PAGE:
2. Get your records now. Find out what information is in the government’s official files. It is important to know if there is something you have forgotten about or is different from the way you remember it. Freedom of Information Act (FOIA) provides access by anyone to government records. The Privacy Act (PA) allows an individual to access his/her individual records from government.
File Freedom of Information Act (FOIA)/Privacy Act (PA) requests with any of the following offices with which you have had contact:
There are different processes depending on which office has the records you want. Check the websites for more information.
• USCIS (U.S. Citizenship & Immigration Services)
• ICE (Immigration and Customs Enforcement)
• CBP (Customs and Border Patrol)
• EOIR (Executive Office for Immigration Review, a division of the U.S. Department of Justice)
3. Make a list of all the contact you have had with those offices.
Did they stop you, pick you up, detain you, or deport you? Did you go to immigration court? Did you apply for any immigration visas, refugee status or asylum? Did anyone apply for you? If you answer “Yes” to any of these questions, you should talk to an immigration professional.
4. See if you can get legal permanent residence (a green card).
There are limited ways to get permanent residence: family-based, employment-based, diversity visa, refugee/asylee, money to invest, extraordinary talent or being a victim of crime/violence.
• Family-based means you have a spouse, adult child, parent or sometimes a sibling who can petition for you.
• Employment-based is when an employer petitions for you, after proving that no one else who is able to do the job is available.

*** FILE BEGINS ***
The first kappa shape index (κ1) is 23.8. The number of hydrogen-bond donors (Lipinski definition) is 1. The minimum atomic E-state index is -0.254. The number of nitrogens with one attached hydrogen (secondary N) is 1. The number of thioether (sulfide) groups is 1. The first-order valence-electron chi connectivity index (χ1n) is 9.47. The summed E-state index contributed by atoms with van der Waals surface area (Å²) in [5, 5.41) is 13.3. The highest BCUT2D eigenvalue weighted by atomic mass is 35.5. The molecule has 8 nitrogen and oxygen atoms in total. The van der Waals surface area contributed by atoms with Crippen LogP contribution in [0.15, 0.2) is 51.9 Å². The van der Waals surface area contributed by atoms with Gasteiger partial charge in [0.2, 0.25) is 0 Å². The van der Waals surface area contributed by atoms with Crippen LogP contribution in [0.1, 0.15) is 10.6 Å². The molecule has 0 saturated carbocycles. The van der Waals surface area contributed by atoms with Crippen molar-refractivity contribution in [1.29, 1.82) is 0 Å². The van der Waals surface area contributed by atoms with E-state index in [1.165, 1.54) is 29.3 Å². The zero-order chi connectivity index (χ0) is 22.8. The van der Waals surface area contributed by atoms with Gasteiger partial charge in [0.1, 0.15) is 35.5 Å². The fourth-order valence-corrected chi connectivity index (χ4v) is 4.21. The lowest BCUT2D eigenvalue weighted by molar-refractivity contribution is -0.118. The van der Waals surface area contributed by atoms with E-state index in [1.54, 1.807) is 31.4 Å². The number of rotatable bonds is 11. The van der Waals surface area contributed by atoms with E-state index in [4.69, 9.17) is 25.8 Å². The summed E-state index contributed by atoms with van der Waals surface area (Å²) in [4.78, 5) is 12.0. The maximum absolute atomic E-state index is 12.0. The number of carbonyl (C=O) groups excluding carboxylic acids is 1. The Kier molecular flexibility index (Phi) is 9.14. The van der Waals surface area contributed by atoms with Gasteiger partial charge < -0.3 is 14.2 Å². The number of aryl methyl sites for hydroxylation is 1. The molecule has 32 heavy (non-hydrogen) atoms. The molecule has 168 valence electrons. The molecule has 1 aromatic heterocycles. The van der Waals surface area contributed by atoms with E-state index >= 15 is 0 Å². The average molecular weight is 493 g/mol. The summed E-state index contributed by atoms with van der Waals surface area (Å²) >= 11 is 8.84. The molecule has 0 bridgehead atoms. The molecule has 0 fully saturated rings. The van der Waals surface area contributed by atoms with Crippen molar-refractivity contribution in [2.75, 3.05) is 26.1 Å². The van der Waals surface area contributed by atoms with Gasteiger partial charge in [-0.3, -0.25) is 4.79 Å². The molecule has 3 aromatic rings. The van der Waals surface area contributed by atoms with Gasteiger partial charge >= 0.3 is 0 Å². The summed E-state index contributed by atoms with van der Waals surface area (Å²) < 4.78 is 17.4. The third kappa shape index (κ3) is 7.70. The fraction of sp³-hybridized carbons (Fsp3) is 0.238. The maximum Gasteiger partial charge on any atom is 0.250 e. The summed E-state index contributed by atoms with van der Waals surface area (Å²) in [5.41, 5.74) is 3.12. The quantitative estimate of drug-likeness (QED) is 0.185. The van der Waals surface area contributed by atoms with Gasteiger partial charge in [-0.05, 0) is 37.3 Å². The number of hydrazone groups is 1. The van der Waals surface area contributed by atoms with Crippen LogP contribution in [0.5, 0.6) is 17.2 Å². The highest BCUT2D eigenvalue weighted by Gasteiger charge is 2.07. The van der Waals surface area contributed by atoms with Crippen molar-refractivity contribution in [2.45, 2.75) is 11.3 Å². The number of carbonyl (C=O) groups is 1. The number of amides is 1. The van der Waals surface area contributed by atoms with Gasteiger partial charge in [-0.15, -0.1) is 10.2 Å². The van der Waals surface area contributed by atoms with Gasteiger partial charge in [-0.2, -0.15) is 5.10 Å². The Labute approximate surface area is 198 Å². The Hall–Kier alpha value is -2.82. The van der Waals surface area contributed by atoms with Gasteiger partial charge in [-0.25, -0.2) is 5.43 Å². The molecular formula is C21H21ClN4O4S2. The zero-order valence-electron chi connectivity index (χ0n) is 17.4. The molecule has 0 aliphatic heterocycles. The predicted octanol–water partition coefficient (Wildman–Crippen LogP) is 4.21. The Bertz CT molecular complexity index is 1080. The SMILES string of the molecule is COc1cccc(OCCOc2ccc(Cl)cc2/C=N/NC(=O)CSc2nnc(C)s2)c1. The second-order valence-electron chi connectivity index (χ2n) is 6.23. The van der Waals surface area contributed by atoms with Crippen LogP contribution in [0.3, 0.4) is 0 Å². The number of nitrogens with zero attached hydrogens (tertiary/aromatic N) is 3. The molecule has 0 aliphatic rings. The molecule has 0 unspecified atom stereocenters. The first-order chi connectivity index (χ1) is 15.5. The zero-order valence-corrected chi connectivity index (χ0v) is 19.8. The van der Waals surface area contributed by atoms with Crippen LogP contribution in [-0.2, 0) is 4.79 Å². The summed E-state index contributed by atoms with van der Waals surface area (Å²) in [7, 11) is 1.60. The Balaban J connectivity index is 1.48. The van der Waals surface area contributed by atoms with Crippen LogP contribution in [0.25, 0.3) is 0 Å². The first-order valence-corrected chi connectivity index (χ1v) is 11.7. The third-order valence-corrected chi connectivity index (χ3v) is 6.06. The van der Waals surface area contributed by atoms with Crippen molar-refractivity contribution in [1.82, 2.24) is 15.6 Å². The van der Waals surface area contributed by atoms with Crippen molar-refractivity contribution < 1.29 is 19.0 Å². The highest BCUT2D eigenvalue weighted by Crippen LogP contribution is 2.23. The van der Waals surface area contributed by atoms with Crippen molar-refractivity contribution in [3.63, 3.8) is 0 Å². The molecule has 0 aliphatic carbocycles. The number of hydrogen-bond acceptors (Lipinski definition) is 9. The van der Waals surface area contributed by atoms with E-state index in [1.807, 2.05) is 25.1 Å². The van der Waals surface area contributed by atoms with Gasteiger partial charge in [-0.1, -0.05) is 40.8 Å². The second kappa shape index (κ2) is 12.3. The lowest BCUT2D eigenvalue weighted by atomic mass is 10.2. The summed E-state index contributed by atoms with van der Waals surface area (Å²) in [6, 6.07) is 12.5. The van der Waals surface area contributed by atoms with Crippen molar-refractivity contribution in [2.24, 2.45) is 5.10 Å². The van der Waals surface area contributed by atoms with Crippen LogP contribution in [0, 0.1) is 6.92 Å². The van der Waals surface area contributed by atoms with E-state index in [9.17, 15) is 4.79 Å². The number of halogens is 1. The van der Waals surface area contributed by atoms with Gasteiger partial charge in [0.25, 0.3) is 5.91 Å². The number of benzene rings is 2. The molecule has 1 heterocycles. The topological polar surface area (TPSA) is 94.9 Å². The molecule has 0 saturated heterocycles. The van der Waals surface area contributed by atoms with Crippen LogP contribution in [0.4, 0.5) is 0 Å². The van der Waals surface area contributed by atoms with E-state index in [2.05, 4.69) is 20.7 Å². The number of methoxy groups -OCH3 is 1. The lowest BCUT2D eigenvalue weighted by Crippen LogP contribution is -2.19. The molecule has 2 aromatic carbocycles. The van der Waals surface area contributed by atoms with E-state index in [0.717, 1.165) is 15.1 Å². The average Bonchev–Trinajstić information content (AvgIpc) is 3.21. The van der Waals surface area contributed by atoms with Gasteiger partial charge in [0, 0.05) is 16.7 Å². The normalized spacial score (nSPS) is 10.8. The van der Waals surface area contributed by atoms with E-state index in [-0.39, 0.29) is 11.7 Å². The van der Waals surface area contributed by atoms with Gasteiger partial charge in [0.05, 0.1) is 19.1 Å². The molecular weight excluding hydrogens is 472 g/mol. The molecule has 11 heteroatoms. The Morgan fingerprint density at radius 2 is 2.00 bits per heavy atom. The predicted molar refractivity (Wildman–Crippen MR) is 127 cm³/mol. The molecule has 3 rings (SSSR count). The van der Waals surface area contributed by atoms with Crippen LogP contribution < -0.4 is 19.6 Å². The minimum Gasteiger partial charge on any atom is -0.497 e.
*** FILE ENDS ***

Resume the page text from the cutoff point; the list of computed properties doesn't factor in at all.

• Every year, there is a lottery for people who want to get green cards. Interested people submit their applications and a few lucky people are allowed to get green cards. In order to enter the lottery you have to be outside the US or here legally. Many people would be eligible to apply for this. https://travel.state.gov/content/travel/en/us-visas/immigrate/diversity-…
• People who enter the US already classified as refugees from persecution or who are granted asylum so they do not have to return to a country where they would be persecuted may apply for green cards after one year
• People who have a lot of money and plan to open a business that will provide employment to a certain number of people may be eligible to apply.
• People who have very unusual abilities may also apply, such as athletes, artists, and scientists.
• People who were victims of certain crimes and cooperated with the police or were the spouse (child/stepchild) of someone through whom they got their immigration status who abused them.
For more information you can check the following websites:
https://www.uscis.gov/non-uscis-forms (tourist visas, passports, etcetera)